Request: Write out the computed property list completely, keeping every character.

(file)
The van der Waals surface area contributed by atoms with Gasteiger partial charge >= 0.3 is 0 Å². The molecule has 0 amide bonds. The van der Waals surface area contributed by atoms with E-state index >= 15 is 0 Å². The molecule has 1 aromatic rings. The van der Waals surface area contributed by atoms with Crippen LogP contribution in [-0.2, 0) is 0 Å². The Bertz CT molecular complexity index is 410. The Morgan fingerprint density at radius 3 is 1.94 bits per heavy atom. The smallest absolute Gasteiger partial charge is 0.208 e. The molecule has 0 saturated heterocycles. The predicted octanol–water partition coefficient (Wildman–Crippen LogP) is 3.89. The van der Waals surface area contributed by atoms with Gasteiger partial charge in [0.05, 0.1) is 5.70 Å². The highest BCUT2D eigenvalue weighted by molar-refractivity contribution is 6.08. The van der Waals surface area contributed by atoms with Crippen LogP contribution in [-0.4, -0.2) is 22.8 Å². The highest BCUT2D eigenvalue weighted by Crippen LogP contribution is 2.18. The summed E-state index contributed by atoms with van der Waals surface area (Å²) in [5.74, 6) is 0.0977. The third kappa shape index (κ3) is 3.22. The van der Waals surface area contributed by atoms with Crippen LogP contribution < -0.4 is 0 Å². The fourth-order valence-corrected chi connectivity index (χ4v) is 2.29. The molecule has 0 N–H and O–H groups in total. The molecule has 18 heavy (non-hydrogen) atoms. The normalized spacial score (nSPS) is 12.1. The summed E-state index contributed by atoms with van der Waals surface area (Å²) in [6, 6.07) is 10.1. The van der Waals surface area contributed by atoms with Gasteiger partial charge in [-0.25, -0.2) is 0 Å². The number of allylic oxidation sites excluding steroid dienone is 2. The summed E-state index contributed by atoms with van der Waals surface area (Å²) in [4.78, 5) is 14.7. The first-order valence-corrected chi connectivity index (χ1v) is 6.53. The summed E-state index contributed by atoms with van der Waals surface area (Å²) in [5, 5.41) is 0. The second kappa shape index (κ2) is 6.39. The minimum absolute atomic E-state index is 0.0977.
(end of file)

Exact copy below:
The van der Waals surface area contributed by atoms with Gasteiger partial charge >= 0.3 is 0 Å². The molecule has 0 amide bonds. The van der Waals surface area contributed by atoms with E-state index >= 15 is 0 Å². The molecule has 1 aromatic rings. The van der Waals surface area contributed by atoms with Crippen LogP contribution in [-0.2, 0) is 0 Å². The Bertz CT molecular complexity index is 410. The Morgan fingerprint density at radius 3 is 1.94 bits per heavy atom. The smallest absolute Gasteiger partial charge is 0.208 e. The molecule has 0 saturated heterocycles. The predicted octanol–water partition coefficient (Wildman–Crippen LogP) is 3.89. The van der Waals surface area contributed by atoms with Gasteiger partial charge in [0.05, 0.1) is 5.70 Å². The highest BCUT2D eigenvalue weighted by molar-refractivity contribution is 6.08. The van der Waals surface area contributed by atoms with Crippen LogP contribution in [-0.4, -0.2) is 22.8 Å². The highest BCUT2D eigenvalue weighted by Crippen LogP contribution is 2.18. The summed E-state index contributed by atoms with van der Waals surface area (Å²) in [5.74, 6) is 0.0977. The third kappa shape index (κ3) is 3.22. The van der Waals surface area contributed by atoms with Crippen LogP contribution < -0.4 is 0 Å². The fourth-order valence-corrected chi connectivity index (χ4v) is 2.29. The molecule has 0 N–H and O–H groups in total. The molecule has 18 heavy (non-hydrogen) atoms. The normalized spacial score (nSPS) is 12.1. The summed E-state index contributed by atoms with van der Waals surface area (Å²) in [6, 6.07) is 10.1. The van der Waals surface area contributed by atoms with Gasteiger partial charge in [-0.25, -0.2) is 0 Å². The number of allylic oxidation sites excluding steroid dienone is 2. The summed E-state index contributed by atoms with van der Waals surface area (Å²) in [4.78, 5) is 14.7. The first-order valence-corrected chi connectivity index (χ1v) is 6.53. The summed E-state index contributed by atoms with van der Waals surface area (Å²) in [5, 5.41) is 0. The second kappa shape index (κ2) is 6.39. The minimum absolute atomic E-state index is 0.0977.